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Posts from the ‘Google Maps’ Category

Revisit Google Tour Builder: The forgotten little brother of all the map tools

It’s no secret that History Tech loves the maps. I still get a bit giddy whenever a new National Geographic mag shows up with a historical map insert. Cause . . . maps are cool.

So it’s not a surprise that I’m also in love with all things Google map related. There’s the basic Google Maps and Maps app. You’ve got both the original, downloadable – and by far the best – version of Google Earth and the new version of Google Earth they created so it would play nice with Chromebooks. You’ve got the relatively new Google My Maps. You’ve got the Street View and Expeditions apps. And there’s hundreds of third party tools using Google Map API code that do all sorts of fun things.

And then there’s the often forgotten little brother of the Google Map world – Google Tour Builder. Tour Builder came out about  Read more

History Nerdfest 2017 Day Three: Google Maps + Newsela = glorious mashup

This morning, I feel old.

As in, that old guy who gets up at 5:30 am, eats a hard boiled egg with black coffee, and wanders around the neighborhood mumbling something about early to bed, early to rise.

Saturday morning at #ncss17 is always a bit slow. And I probably actually am that old grumpy guy but this morning seems especially sparse. It’s ten minutes before the first session and there are four of us here. And no presenter. I need more coffee.

And of course, a couple of Newsela folks show up and it’s an awesome session. Cause . . . it’s maps and Newela.

I love Google My Maps and Newsela. Combining them together just makes sense.

JJ, the Newsela guy in charge this morning, kicked off our conversation by talking about what he called the “edtech ecosystem” that exists in our classrooms. I like that. There are healthy ecosystems and ones that aren’t as healthy. I love this idea.

So . . . Read more

5 push / pull digital storytelling tools that work on Chromebooks (and Macs and PCs)

I grew up out in Western Kansas. As in, west of Dodge City. West of Jetmore. West of Kalvesta. As in, far enough west to get incredible views and horizons that are miles away. Old barns and windmills. So it was a great day yesterday when I got the chance to drive out that direction to work with middle and high school teachers at @NessCityEagles.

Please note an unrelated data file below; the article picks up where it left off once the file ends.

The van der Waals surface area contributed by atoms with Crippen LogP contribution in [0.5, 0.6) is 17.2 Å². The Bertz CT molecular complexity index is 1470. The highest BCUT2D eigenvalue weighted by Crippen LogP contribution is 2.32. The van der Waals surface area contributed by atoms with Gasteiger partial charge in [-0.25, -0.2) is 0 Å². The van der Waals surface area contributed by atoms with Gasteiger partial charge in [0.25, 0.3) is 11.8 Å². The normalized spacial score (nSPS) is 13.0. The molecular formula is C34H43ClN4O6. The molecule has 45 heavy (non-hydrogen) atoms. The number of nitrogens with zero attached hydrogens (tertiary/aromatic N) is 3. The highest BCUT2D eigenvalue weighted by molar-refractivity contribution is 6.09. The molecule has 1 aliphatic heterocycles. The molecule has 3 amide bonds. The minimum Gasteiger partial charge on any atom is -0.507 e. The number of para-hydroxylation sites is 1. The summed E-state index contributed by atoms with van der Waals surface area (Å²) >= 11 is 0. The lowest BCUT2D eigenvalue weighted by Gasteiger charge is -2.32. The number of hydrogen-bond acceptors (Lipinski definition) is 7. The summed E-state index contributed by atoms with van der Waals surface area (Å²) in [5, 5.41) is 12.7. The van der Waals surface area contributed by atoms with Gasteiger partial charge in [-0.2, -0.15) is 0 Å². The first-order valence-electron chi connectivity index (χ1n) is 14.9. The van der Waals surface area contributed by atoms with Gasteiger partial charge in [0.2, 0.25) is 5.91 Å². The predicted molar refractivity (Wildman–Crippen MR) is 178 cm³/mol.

The goal was to share ideas and work with technology integration tools that can be used on their student Chromebooks. Much of our conversation and work time centered around a few of my favorite story telling push / pull digital storytelling tools and what they can look like in the classroom.

What’s a push / pull tool? These are tools that you as the teacher can use to push your instructional content out to kids. But kids can use the same tool to create their own content which you pull back from them. One teacher yesterday used the phrase:

“kids can use this to both consume and create content.”

And the cool thing is that because these tools are designed to work on the Chromebook’s Chrome browser, they work just as well on your Mac or PC Chrome browser. So in no particular order, five awesome digital storytelling tools: Read more

WorldGeoChat is my new best bud. I couldn’t be happier.

I get the chance to meet lots of people around the country. And I consider almost all of those people to be friends of mine, even the Denver Bronco tee shirt wearer folks.

But I just found a new best friend. And I couldn’t be happier.

WorldGeoChat has a relatively new website with a bit longer Twitter hashtag presence. And while I’m just getting to know them, am pretty sure that we’ll end up together for the long term.

Seriously. This is good stuff.

Worldgeochat began in Read more

Google Street View, art, and quality social studies instruction

I never really thought much about using art as a social studies instructional tool. It was never something mentioned during my methods classes. We never studied it during my history content courses. And I never had much experience actualy creating art.

I mean . . . sure, I finger painted with the best of them. But it just didn’t occur to me to find ways to integrate art as part of my social studies instruction.

Then my kids came along. They loved creating all sorts of art. (The whale to the left is from my son’s primitive stage.) So I learned more about past and present art, I began thinking about the context of the artists, and I started seeing how art in all of its forms are great examples of primary sources.

The Smithsonian and the National Portrait Gallery strategies and lessons helped. I also fell in love with Google’s Arts and Culture site. So much goodness.

And now Google is making it even easier to find and view artwork for your lessons and units. Read more

Tip of the week: New Google Earth. Great! And . . . meh.

It shouldn’t come as a surprise to any of you that I am a huge Google Earth nerd. I love geography. I love maps. I love Google.

It’s a simple formula. A + B = C. Maps + Google = Google Earth nerd.

So when Google pushed out an online version of GE this week, all was right with the world. At least until I started digging into it a little bit. Don’t get me wrong. Any time I can play with an online Google tool, it’s a good day.

The new version does have a few cool features. But I’m just a little disappointed that  Read more